The red flour beetle is known as an invasive species that eats any kind of wheat, and scientists have used these beetles to study specifically how invasive species spread. However, a professor at Colorado State University and a professor at the University of Colorado are studying them as a way of conservation.
Ruth Hufbauer, a CSU professor in the Department of Bioagricultural Sciences and Pest Management, and Brett Melbourne, a CU assistant professor of in the Department of Ecology and Evolutionary Biology, are using red flour beetle populations to study factors that dwindle or expand a population of species. The study was released in the Proceedings of the National Academy of Sciences.
Hufbauer said the beetles are better for research because they can reproduce quickly and she can use large numbers of them ethically.
“I got involved in questions that would be really difficult to do in nature to ask and to address in nature with experiments, because it would be unethical to to just release things out into nature, and also there’s just so many challenges with working outside,” Hufbauer said. “We think carefully about the design of these experiments so that they can give us general answers that we can then apply to many other species in the wild, such as tigers or trees.”
Melbourne said that the beetles act as “model species” for the research without wildlife in risk.
“For example, you would not want to purposely introduce an invasive species to the wild to see what happens, or try different ways to make a species go extinct. So, we can use the beetle in artificial ecosystems in the laboratory to answer these difficult questions,” Melbourne wrote in an email to the Collegian.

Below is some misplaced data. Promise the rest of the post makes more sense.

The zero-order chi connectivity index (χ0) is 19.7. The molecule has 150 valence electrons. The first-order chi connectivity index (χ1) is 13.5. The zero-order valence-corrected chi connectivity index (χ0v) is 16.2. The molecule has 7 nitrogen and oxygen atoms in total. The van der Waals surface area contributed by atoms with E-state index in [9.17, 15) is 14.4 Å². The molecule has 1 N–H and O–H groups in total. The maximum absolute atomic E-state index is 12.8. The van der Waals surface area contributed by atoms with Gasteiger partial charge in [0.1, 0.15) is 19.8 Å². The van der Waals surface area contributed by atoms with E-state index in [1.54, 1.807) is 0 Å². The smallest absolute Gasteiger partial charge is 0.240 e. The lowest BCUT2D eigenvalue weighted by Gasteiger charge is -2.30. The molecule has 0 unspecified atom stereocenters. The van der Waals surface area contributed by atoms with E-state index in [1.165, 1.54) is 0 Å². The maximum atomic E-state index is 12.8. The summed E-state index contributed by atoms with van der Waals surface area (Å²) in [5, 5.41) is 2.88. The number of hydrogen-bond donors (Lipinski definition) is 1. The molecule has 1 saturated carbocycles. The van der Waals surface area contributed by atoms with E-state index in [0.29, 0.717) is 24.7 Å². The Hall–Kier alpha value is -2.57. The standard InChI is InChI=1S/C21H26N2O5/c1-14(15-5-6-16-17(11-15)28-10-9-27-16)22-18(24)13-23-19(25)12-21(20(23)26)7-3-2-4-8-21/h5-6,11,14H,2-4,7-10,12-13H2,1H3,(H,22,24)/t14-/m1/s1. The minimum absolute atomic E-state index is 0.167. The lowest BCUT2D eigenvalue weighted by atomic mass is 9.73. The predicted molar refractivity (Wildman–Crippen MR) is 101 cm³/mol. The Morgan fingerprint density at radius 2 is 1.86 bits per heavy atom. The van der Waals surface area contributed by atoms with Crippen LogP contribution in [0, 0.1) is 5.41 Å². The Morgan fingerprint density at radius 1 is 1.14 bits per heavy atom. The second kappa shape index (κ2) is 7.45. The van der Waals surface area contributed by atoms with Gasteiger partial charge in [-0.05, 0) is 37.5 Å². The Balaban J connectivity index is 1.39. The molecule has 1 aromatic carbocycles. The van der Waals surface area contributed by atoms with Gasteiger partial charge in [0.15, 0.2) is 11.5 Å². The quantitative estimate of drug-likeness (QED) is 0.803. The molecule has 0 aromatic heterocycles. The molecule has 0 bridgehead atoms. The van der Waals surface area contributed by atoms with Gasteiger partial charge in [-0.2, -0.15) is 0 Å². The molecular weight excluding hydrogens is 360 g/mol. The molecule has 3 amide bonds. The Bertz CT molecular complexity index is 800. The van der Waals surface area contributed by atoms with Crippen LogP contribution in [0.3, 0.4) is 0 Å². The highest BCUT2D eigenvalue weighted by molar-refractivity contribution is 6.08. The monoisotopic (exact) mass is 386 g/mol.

According to Hufbauer, what has been done historically to help a declining population of animals is to bring more to the population. While this helps, Hufbauer was interested in seeing if it was merely the numbers or the genetics that help a group survive.
“I see the beetles as a model the way a wind engineer (would) build a scale model of a building and put it in a wind tunnel and blow the wind at it,” Hufbauer said. “You don’t want to do that with the actual building, because that’s way too expensive. But if you can build a model that represents enough of the real world system, then you can learn a lot from it.”
Using natural populations of beetles allows Hufbauer to manipulate the systems while adding genetically similar individuals of beetles. She said the results of the study were that genetics matter. With just a few beetles with a different genetic background, it reduced the extinction rate and increased adaptation.
Melbourne and Hufbauer are continuing to research how genetic and ecological processes combine to determine how a species goes extinct or expand its range.
“I think that for each species that’s endangered or threatened, or any individual population that we’re worried about, we’ll need to have data on that,” Hufbauer said. “But by doing large replicated experiments like this in the lab, we can understand the mechanisms that are underlying this.”
Collegian Science Reporter Seth Bodine can be reached at email@example.com or on Twitter @sbodine120.